I have something to announce! I am officially a NEET now. And that’s probably why there will be updates again and I should probably change the name of this blog to something more appropriate. Something like The Long Overdue Posts perhaps..or Everything Outdated haha.
Anyway the post’s not about my complaints and rantings. More importantly, Shirakawa Go needs a better mention.
The photos here were taken during Late Winter 2010 and Early Winter 2011. (Yes did I mention it was long over due?)
If you haven’t heard of Shirakawa Go, you probably should visit it sometime. The historic villages there are one of Japan’s UNESCO World Heritage sites. Truth be told I chanced upon this area while researching for my Free & Easy trip in Japan.
I think I shall let the images do the talking. You can find more of the dry stuff (information) at the end of the post.
The village is well known for the houses that are constructed in an architectural style known as gasshō-zukuri (合掌造り). The Gassho-zukuri, or “prayer-hands construction” style as Wikipedia calls it, refers to the thatched and steeply slanting roof that resembles two hands being joined together, as if in a prayer. The roof is designed to allow the houses to withstand and shed the weight of the region’s heavy snowfalls in winter (like now.. er I mean like when I visited).
It was actually drizzling when I was there and i remember pretty clearly the hassle of taking good photos while trying to protect your camera from the cold and water and trying to balance your umbrella somewhere plus trying to walk in snow boots. But it was all pretty worth it!
This one’s taken during early winter in late December. There wern’t much snow yet and I was oddly disappointed. I had revisited this area in hope of seeing the snow scenery again. 2 days later, I departed for Tokyo… and it snowed! FML!
The bridge leads to the Tourist Center. I remember a horde of tourists from North Asia flooding the bridge. I stood there in the rain and practically froze for about 5 mins before getting a shot with lesser people.
Some of the Gassho villages Minshuku (民宿) are open for tourists to stay to get the ultimate experience. I did not though cos I was terribly scared of the cold. I based myself in the town below called Hida- Takayama . The backpackers I was staying at organised daily tours up to Shirakawa Go and they are relatively cheaper than the usual Nohi bus that runs daily. When you’re up there, be sure to try the famous Hida Beef Croquette (200 – 350 Yen each) or you could also sink your teeth into some ソフトクリーム (literaly soft cream or ice cream) and freeze your brains out – like i did! YUM!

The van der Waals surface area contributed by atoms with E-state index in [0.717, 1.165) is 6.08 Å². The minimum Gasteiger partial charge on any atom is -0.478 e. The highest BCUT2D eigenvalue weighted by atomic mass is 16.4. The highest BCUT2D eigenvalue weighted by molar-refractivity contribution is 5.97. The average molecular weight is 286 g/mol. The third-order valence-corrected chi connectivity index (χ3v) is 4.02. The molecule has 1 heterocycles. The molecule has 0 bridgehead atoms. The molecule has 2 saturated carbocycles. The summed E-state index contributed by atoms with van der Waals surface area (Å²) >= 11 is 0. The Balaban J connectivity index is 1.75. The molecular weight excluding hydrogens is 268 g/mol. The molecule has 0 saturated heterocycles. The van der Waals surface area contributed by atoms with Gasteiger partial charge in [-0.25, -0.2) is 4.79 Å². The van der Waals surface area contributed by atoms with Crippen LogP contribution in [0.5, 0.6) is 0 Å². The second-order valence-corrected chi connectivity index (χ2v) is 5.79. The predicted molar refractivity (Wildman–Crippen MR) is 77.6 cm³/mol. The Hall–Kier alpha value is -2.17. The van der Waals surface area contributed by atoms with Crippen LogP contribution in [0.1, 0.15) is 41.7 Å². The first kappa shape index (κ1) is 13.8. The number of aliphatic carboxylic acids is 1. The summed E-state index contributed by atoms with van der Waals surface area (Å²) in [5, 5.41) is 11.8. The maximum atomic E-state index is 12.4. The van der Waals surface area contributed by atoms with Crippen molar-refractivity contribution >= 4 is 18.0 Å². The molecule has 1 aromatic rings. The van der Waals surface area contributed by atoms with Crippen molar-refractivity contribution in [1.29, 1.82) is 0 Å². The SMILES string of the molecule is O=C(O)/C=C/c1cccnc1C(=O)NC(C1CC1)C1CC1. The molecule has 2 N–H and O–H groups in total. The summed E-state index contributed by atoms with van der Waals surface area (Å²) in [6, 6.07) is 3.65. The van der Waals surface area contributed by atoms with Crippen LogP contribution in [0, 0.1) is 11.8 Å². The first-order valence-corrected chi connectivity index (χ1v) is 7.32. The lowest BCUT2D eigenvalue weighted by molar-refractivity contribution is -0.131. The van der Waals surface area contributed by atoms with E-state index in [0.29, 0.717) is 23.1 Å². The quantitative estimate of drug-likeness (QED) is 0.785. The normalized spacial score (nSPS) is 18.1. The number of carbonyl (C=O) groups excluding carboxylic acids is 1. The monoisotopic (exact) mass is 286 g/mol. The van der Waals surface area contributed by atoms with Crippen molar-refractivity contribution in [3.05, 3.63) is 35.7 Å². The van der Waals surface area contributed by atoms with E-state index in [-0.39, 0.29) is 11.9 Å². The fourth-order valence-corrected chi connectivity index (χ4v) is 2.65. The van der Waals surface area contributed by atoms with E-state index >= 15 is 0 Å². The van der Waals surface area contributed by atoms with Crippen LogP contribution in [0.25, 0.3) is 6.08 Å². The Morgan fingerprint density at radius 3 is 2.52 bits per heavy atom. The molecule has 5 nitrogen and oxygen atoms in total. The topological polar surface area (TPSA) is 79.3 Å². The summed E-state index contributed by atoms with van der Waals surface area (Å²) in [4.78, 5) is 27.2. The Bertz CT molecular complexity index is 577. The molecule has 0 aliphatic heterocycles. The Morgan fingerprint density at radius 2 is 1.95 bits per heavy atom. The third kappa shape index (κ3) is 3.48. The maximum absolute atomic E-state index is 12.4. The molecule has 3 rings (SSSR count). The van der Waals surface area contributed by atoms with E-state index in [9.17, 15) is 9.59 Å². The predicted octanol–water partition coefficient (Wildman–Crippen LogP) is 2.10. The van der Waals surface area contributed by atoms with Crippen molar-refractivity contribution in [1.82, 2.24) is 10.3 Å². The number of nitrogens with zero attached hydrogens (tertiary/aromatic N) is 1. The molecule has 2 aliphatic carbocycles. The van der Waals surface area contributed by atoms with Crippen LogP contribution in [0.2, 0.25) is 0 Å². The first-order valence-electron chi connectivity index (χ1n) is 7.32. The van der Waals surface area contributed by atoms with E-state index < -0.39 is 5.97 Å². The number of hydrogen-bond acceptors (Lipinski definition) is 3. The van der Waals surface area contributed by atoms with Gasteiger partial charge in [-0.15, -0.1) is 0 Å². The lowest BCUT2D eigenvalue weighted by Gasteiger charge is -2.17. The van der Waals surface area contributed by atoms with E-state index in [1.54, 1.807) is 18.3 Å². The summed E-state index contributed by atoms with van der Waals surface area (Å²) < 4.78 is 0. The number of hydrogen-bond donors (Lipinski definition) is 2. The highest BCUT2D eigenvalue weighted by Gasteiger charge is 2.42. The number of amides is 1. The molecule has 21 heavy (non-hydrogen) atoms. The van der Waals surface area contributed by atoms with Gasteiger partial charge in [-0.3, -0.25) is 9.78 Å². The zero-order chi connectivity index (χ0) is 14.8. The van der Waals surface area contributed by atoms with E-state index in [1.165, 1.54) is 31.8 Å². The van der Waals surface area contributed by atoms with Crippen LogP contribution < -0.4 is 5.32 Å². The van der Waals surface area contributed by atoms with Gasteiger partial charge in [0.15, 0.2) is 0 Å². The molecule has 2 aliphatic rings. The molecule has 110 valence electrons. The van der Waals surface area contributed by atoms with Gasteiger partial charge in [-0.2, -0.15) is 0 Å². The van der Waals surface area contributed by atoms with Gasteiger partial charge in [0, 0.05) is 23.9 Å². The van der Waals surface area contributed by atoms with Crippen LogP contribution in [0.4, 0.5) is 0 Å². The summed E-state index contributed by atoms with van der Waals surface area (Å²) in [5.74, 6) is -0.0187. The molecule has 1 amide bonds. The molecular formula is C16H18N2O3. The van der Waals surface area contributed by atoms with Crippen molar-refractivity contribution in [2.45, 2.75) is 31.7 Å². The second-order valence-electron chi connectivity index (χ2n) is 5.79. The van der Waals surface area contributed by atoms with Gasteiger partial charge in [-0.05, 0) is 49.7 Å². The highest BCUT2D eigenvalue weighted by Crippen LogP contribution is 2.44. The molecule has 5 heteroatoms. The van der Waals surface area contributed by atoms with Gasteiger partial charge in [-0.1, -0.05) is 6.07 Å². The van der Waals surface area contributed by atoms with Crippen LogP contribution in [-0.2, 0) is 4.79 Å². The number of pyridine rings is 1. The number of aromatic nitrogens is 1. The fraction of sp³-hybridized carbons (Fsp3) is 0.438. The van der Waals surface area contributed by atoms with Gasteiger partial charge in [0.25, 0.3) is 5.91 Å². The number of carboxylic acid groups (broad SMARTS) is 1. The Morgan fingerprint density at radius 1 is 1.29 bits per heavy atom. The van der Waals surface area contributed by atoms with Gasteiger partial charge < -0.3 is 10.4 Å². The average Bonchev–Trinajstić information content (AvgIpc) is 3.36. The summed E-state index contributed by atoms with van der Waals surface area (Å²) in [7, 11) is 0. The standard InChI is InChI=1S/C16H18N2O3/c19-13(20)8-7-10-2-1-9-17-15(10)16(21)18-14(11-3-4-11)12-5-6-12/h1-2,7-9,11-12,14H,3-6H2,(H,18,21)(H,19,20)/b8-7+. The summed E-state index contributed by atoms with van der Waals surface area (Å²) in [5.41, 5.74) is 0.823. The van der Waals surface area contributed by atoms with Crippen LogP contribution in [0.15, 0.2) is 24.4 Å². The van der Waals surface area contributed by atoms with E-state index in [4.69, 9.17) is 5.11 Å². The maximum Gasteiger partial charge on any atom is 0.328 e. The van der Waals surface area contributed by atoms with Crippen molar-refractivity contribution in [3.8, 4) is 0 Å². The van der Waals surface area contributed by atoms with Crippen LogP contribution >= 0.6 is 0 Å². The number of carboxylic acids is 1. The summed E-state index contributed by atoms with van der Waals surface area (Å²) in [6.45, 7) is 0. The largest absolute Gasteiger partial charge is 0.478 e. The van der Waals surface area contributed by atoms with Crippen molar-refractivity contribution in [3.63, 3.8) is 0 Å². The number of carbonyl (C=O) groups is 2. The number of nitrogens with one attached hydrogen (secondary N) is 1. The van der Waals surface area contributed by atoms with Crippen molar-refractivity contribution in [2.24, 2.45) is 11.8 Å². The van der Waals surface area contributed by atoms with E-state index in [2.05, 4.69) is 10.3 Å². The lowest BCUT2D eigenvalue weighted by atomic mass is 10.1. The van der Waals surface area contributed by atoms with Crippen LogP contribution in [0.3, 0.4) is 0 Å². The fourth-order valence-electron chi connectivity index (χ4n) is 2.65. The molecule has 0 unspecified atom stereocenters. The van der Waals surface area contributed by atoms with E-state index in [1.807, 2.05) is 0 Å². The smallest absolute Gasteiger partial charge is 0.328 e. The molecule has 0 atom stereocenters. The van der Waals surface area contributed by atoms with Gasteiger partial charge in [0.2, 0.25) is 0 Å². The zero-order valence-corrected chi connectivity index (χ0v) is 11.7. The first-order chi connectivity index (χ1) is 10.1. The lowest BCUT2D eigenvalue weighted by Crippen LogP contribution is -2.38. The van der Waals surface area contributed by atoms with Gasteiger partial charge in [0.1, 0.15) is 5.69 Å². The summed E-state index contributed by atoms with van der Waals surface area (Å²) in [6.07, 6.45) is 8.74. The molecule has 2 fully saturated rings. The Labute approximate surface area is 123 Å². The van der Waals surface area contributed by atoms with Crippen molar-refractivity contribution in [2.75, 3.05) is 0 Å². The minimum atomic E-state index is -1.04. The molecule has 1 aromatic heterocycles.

If you’re heading to Hida- Takayama for Shirakawa Go from any major cities of Japan, you’ll need to transfer at Nagoya, to a standard train called the Wide View Hida (ワイドビューひだ) Limited Express, bound for Hida -Takayama. Be sure to check the timings of this train as the frequency is not high. At most you’ll get 1 train an hour. If you JUST missed it, you’ll have to wait in the cold (like I did! haha)
The ride itself takes about 2.5 hours but it is definitely worth it. Take it during the day and you’ll be able to enjoy the mountainous beauty of that region. For a city chick like me, the mountains and rivers are awesome. You can catch a glimpse of it on this video. For photography buffs like me, make sure you take a late morning or early noon train as you’ll get those irritating reflection on the windows by the time the outside is darker than the inside. Anyway, the best part of the ride is that it is included in the JR pass so JRPass holders will love this.